5 Tbsp whole-wheat flour, divided 
1 c. old-fashioned rolled oats
1/4  c. light brown sugar, packed
1 tsp ground cinnamon
pinch of salt
4 Tbsp. cold unsalted butter
2/3 c. plain nonfat yogurt
1 Tbsp. honey 
*We doubled the recipe to fit a 9 x 13 pan /serve 20.
1. Preheat oven to 400 F. 
2. Peel and slice bananas in half lengthwise.
3.Rinse berries and pat dry.
4. Spray baking dish with nonstick cooking spray. Place banana halves flat side down in baking dish. 
5. Toss berries with 1 Tbsp whole-wheat flour.
6. In medium bowl, add 4 Tbsp flour, oats, brown sugar, cinnamon, and salt. Stir to blend. 
7. Cut cold butter into little pieces. Add to bowl.  Using your fingers, quickly blend the butter into the dry ingredients until the mixture is crumbly. 
8. Spread the crumbly mixture over the fruit in an even layer.  Press down slightly. 
9. Bake about 10-15 minutes, or until the crumble is firm and golden in color. 
10. While crumble bakes, stir together yogurt and honey in a small bowl to create a lighter version of whipped cream. 
11. When crumble is done, spoon 1 Tbsp of yogurt and honey topping over each serving. 

Mary Jo’s Retirement

Over 17 years ago, Mary Jo Deysach joined the Family Matters family as Director of Administration and Human Resources. In that capacity, she has worked with countless staff members, volunteers and program participants. Mary Jo has participated in, and assisted with, 16 of the the last 17 Walk-A-Thons, missing one due to surgery. Ever dedicated to Family Matters events, she “walked” in the 1997 Walk-a-thon using a wheelchair, since she was recovering from a broken leg. She remembers that, despite the rain that day, many dedicated friends took turns pushing her along the 5-mile route.

When asked about other favorite memories, she says that she particularly enjoyed each December as the programs prepared for the holidays and staff members turned intoHoliday Angels. “Two of my favorite ‘warm fuzzy’ memories are sitting in my office listening to Sophie and the Family Connections children practice holiday carols; and the staff parties at which our Holiday Angels were revealed.” (Kim DeLong declares: “Mary Jo is an angel to all of us, every month of the year!”)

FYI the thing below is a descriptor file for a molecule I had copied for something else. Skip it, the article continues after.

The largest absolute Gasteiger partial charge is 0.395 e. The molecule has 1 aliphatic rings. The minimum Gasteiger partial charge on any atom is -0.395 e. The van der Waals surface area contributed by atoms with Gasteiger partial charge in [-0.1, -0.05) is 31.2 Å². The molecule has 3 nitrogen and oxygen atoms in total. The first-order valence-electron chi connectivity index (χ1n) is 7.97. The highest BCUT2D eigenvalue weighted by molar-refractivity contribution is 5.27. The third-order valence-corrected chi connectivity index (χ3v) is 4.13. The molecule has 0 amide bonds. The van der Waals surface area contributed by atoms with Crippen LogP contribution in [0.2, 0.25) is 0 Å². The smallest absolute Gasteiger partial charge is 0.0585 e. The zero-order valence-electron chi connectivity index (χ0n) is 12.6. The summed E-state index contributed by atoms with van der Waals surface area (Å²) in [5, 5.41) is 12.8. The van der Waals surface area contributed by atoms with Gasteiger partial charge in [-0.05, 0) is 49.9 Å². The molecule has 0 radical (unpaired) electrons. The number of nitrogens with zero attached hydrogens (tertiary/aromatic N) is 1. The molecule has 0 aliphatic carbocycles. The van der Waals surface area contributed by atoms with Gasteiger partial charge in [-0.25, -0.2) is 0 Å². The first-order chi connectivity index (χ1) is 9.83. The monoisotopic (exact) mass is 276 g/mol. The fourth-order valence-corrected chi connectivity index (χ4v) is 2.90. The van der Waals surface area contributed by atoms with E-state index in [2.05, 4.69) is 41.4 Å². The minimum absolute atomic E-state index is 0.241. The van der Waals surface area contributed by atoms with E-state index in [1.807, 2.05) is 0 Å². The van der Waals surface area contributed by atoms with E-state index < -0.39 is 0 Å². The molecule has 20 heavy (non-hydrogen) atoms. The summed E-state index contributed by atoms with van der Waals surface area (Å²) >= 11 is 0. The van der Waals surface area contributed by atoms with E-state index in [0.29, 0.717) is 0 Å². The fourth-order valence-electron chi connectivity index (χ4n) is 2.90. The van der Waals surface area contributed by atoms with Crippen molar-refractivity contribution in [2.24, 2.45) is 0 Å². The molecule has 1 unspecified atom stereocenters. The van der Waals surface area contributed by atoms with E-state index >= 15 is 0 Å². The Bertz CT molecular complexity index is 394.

“The Principles of Leadership (utilizing peaceful conflict resolution; embracing positive thinking and language; and illuminating the power of responsible decision-making)permeate every aspect of life at Family Matters. They are the foundation of all of our work. I participated in Principles of Leadership workshops, led by Kim, two separate times. The trainings are attended by staff, volunteers, board members, and community residents and leaders. There is a lot of personal sharing so one becomes very close to a very diverse group of people. The Principles are life changing and life enhancing; they are a great gift that I take with me into retirement.”
Among other recollections of her time at Family Matters, Mary Jo talks about working with many fabulous and interesting people. “Family Matters seems to attract kind, thoughtful, supportive, generous individuals…I have learned so much from them,” she says. She is always delighted to run into Family Matters “graduates” out in the community. She is struck by how friendly they always are and how fondly they recall their time at Family Matters.

We will miss Mary Jo’s smiling hellos and her warm, generous nature. Please join us in wishing her much joy and peace in her upcoming adventures!

Musical Matters

One of the highlights of Learning Matters Summer School 2012 was Musical Matters– a daily music class facilitated by Valerie Guerra, musician and Schweitzer Fellow through the University of Chicago School of Social Work Administration.

On December 5, 2012, Valerie, Teen Boys program participant Chijoke McClain, and nine Musical Matters participants reunited at Family Matters for a special afternoon: a trip downtown to See Music Recording Studio to record the two songs they chose to learn this summer — Wavin’ Flag by K’Naan and Waka Waka by Shakira.

While the majority of Musical Matters participants are also part of Family Matters school-year initiatives, it was the first time they had been together as a cohesive group since August.  As students walked in the door to Family Matters, arriving after lunch due to an early dismissal day on the CPS calendar, they bent down to untie shoes and boots and hang up heavy winter jackets instead of slipping off sandals and wiping off beads of perspiration, as they did every day this summer.  As each new arrival opened the door, the entryway filled with squeals of delight as participants hugged and high-fived friends they made this summer.

When everyone had arrived, we walked to the Red Line and set off for the studio. At See Music, composer and musician Jon Guerra gave a tour of the studio, while discussing how music is recorded, both for albums and commercials.  Then everyone filed into the recording room and practiced keeping hands and feet completely still so the recording would not pick up extra noises. Rehearsal began!

The energy level rose higher and higher as Chijoke beat the drum and participants started singing. Everyone was transported back to the summer as they sang out with all their hearts.  When the recording was finished, shouts and cheers rang through the room, expressing pride and joy in their accomplishment. Enjoy listening to the final product!

Musical Matters cover of Waka Waka, by Shakira
Musical Matters cover of Wavin’ Flag, by K’Naan